Can we stop eating up the planet?

08 oct. 2019

Can we stop eating up the planet?

Food is currently the largest reason for the energy imbalance on earth. The statistics are terrifying, yet there is cause for hope.

The statistics speak volumes. Food is the single largest source of greenhouse gases, with 31% attributable to food and its associated distribution chain. Food is also the single largest consumer of freshwater, the largest user of land and the single largest cause of biodiversity loss and soil nutrient depletion.

But just as the current food system drains the earth of resources at an unsustainable rate and drives climate warming, it will have to cope with the challenges of the coming climate.

For example, globally, grains account for about 40% of the human diet. Add soybeans and corn, and you’re up to two-thirds of all human calories. But the UN estimates we will need nearly twice as much food like that in 2050 as today.

More heat, less yield

However, just as we need to grow more grains and other related foodstuffs, planetary warming steps in. For every degree of warming, yields decline by a startling 10%.

We need to urgently produce food in more resilient, sustainable and efficient ways. This means reducing emissions and pollution, minimising waste and improving our soil.

Drought could also be another fundamental problem for food producers.

At two degrees of warming, a highly-likely scenario given the current rate of carbon emissions, droughts will decimate the Mediterranean and much of India. At three degrees, it has been claimed that Central America, Pakistan, western US, and Australia will be almost permanently drought-stricken and unable to grow food.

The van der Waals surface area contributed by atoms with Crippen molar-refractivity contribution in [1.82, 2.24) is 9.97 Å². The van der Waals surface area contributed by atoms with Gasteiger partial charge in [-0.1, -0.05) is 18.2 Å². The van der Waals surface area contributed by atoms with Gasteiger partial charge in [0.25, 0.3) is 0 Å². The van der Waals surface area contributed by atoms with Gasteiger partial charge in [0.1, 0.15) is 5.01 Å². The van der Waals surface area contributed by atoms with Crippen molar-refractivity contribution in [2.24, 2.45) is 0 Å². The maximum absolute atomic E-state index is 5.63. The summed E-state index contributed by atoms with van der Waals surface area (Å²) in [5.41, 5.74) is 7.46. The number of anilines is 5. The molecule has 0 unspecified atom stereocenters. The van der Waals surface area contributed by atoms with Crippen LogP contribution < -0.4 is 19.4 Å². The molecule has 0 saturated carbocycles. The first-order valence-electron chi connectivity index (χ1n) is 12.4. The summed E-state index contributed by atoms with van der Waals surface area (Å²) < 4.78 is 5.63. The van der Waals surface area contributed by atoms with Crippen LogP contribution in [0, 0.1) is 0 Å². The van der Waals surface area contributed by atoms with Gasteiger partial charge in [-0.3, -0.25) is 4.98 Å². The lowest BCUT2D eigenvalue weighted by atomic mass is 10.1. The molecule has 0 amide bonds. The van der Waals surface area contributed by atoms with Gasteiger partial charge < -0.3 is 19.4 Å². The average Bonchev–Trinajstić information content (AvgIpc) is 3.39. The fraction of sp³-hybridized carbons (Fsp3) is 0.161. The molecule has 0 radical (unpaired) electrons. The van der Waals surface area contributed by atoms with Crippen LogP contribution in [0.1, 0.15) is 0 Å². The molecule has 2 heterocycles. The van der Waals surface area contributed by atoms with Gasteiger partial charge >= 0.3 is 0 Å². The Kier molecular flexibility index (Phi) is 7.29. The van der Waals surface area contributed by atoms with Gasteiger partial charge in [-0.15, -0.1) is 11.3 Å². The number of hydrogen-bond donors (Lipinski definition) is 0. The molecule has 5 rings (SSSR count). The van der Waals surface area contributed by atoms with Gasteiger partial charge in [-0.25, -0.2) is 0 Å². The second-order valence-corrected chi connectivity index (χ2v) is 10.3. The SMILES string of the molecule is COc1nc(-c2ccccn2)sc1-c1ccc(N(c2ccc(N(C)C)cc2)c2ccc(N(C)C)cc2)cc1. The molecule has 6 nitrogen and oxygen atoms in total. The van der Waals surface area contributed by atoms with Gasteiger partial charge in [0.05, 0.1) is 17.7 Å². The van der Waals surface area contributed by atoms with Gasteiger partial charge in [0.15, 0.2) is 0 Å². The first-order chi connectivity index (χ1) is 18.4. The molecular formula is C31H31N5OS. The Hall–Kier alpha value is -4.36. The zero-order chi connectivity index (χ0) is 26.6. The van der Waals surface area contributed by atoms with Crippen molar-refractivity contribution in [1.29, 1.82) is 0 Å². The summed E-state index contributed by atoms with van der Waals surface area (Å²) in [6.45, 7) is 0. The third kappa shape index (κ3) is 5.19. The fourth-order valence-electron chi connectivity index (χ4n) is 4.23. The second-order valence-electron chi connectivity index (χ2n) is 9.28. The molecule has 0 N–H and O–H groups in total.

Oceans in crisis

Turning to the oceans, the source of fully one-fifth of all animal protein we eat, the picture is no less bleak. Acidification, warming, oxygen starvation and pollution have undermined this source of food. Many have described a mass extinction of species.

Off Australia, for example, fish populations have plummeted by 32% in just a decade.

Can we face this challenge to our most fundamental daily need? Is there such a thing as a sustainable food system? We have less than a decade to act. And find out.


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Odgers Berndtson offers senior executive search and leadership development in consumer goods, including food, internationally.

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Reasons for hope

There are a number of solutions to the challenge of feeding a warming planet. From preventing nearly a third of all food going to waste, for example, to grow more efficiently thanks to new technologies. From ecological farming methods to changing to a more plant-based diet.

Here’s a selection of ideas.

  1. Emerging technologies, incorporating data and AI are at an early stage, offering visions of ‘vertical’ urban farms, soil-less growing, and replacement of intensive meat raising. The question is, can these technologies scale quickly to make a global impact?
  2. High-Pressure Processing could extend the shelf life of food by ten times. The technique effectively inactivates micro-organisms to guarantee food safety. This combination of high pressure and low-temperature environment safely maintains the taste, food, appearance, texture and nutritional value of food.
  3. Kickstarter companies like Exo are hoping to make insect protein bars commonplace in our diets. Insect protein tends to contain about 60% protein, is packed with vitamin B12 and has more calcium than milk.
  4. Lab-grown meat, otherwise known as in vitro animals or ‘clean meat’ could be on sale very soon. It could also make meat production a new form of sustainable engineering.

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